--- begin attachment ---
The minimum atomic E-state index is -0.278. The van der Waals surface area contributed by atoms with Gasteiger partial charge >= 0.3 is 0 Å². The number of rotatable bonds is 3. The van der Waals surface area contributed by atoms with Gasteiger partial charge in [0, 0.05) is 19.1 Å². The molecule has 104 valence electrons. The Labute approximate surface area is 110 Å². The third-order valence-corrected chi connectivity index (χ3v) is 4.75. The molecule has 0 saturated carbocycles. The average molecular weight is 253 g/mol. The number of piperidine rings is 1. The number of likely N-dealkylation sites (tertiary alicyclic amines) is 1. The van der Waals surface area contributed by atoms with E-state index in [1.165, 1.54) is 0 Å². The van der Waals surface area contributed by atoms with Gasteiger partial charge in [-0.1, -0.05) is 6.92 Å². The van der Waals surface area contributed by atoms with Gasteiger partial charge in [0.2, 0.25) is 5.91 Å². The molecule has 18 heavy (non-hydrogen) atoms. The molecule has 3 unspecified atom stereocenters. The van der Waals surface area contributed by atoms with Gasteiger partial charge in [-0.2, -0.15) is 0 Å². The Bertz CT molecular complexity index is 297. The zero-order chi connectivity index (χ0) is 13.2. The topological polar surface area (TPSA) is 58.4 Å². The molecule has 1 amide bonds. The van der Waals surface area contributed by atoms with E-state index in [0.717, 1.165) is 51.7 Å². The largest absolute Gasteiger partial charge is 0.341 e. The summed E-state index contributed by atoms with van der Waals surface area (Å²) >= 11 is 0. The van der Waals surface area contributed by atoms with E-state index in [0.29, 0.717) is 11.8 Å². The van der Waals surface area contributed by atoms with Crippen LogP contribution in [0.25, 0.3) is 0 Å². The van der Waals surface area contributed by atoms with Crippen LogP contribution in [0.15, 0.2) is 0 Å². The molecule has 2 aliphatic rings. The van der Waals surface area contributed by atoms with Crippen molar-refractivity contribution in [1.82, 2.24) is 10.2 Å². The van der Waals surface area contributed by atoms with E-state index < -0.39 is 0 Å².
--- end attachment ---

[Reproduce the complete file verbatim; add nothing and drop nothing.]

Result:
The minimum atomic E-state index is -0.278. The van der Waals surface area contributed by atoms with Gasteiger partial charge >= 0.3 is 0 Å². The number of rotatable bonds is 3. The van der Waals surface area contributed by atoms with Gasteiger partial charge in [0, 0.05) is 19.1 Å². The molecule has 104 valence electrons. The Labute approximate surface area is 110 Å². The third-order valence-corrected chi connectivity index (χ3v) is 4.75. The molecule has 0 saturated carbocycles. The average molecular weight is 253 g/mol. The number of piperidine rings is 1. The number of likely N-dealkylation sites (tertiary alicyclic amines) is 1. The van der Waals surface area contributed by atoms with E-state index in [1.165, 1.54) is 0 Å². The van der Waals surface area contributed by atoms with Gasteiger partial charge in [-0.1, -0.05) is 6.92 Å². The van der Waals surface area contributed by atoms with Gasteiger partial charge in [0.2, 0.25) is 5.91 Å². The molecule has 18 heavy (non-hydrogen) atoms. The molecule has 3 unspecified atom stereocenters. The van der Waals surface area contributed by atoms with Gasteiger partial charge in [-0.2, -0.15) is 0 Å². The Bertz CT molecular complexity index is 297. The zero-order chi connectivity index (χ0) is 13.2. The topological polar surface area (TPSA) is 58.4 Å². The molecule has 1 amide bonds. The van der Waals surface area contributed by atoms with E-state index in [0.717, 1.165) is 51.7 Å². The largest absolute Gasteiger partial charge is 0.341 e. The summed E-state index contributed by atoms with van der Waals surface area (Å²) >= 11 is 0. The van der Waals surface area contributed by atoms with E-state index in [0.29, 0.717) is 11.8 Å². The van der Waals surface area contributed by atoms with Crippen LogP contribution in [0.25, 0.3) is 0 Å². The van der Waals surface area contributed by atoms with Crippen LogP contribution in [0.15, 0.2) is 0 Å². The molecule has 2 aliphatic rings. The van der Waals surface area contributed by atoms with Crippen molar-refractivity contribution in [1.82, 2.24) is 10.2 Å². The van der Waals surface area contributed by atoms with E-state index < -0.39 is 0 Å².